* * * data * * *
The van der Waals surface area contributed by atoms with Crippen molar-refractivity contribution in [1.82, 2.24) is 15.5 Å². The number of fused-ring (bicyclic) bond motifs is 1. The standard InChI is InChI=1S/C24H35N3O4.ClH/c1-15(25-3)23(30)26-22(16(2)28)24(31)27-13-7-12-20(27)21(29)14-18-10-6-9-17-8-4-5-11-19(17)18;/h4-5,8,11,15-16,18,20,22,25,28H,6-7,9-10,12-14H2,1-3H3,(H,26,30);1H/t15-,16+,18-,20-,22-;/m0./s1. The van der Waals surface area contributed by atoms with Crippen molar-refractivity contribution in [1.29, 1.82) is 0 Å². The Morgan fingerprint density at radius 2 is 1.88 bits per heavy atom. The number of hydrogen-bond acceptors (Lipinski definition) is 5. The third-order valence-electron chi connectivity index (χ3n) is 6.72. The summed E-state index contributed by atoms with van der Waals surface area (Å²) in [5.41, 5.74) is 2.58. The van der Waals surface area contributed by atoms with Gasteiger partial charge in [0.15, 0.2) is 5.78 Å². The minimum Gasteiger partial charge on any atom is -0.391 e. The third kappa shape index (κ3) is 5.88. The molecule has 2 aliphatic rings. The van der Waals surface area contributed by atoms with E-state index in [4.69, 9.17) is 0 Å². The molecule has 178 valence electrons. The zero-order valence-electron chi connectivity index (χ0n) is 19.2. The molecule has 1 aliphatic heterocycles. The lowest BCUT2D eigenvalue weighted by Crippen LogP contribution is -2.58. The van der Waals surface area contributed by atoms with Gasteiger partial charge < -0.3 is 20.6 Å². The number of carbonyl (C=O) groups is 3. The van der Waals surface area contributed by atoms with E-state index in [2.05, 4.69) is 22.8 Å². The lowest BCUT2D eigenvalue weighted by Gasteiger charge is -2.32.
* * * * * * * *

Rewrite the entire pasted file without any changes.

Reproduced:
The van der Waals surface area contributed by atoms with Crippen molar-refractivity contribution in [1.82, 2.24) is 15.5 Å². The number of fused-ring (bicyclic) bond motifs is 1. The standard InChI is InChI=1S/C24H35N3O4.ClH/c1-15(25-3)23(30)26-22(16(2)28)24(31)27-13-7-12-20(27)21(29)14-18-10-6-9-17-8-4-5-11-19(17)18;/h4-5,8,11,15-16,18,20,22,25,28H,6-7,9-10,12-14H2,1-3H3,(H,26,30);1H/t15-,16+,18-,20-,22-;/m0./s1. The van der Waals surface area contributed by atoms with Crippen molar-refractivity contribution in [1.29, 1.82) is 0 Å². The Morgan fingerprint density at radius 2 is 1.88 bits per heavy atom. The number of hydrogen-bond acceptors (Lipinski definition) is 5. The third-order valence-electron chi connectivity index (χ3n) is 6.72. The summed E-state index contributed by atoms with van der Waals surface area (Å²) in [5.41, 5.74) is 2.58. The van der Waals surface area contributed by atoms with Gasteiger partial charge in [0.15, 0.2) is 5.78 Å². The minimum Gasteiger partial charge on any atom is -0.391 e. The third kappa shape index (κ3) is 5.88. The molecule has 2 aliphatic rings. The van der Waals surface area contributed by atoms with E-state index in [4.69, 9.17) is 0 Å². The molecule has 178 valence electrons. The zero-order valence-electron chi connectivity index (χ0n) is 19.2. The molecule has 1 aliphatic heterocycles. The lowest BCUT2D eigenvalue weighted by Crippen LogP contribution is -2.58. The van der Waals surface area contributed by atoms with Gasteiger partial charge < -0.3 is 20.6 Å². The number of carbonyl (C=O) groups is 3. The van der Waals surface area contributed by atoms with E-state index in [2.05, 4.69) is 22.8 Å². The lowest BCUT2D eigenvalue weighted by Gasteiger charge is -2.32.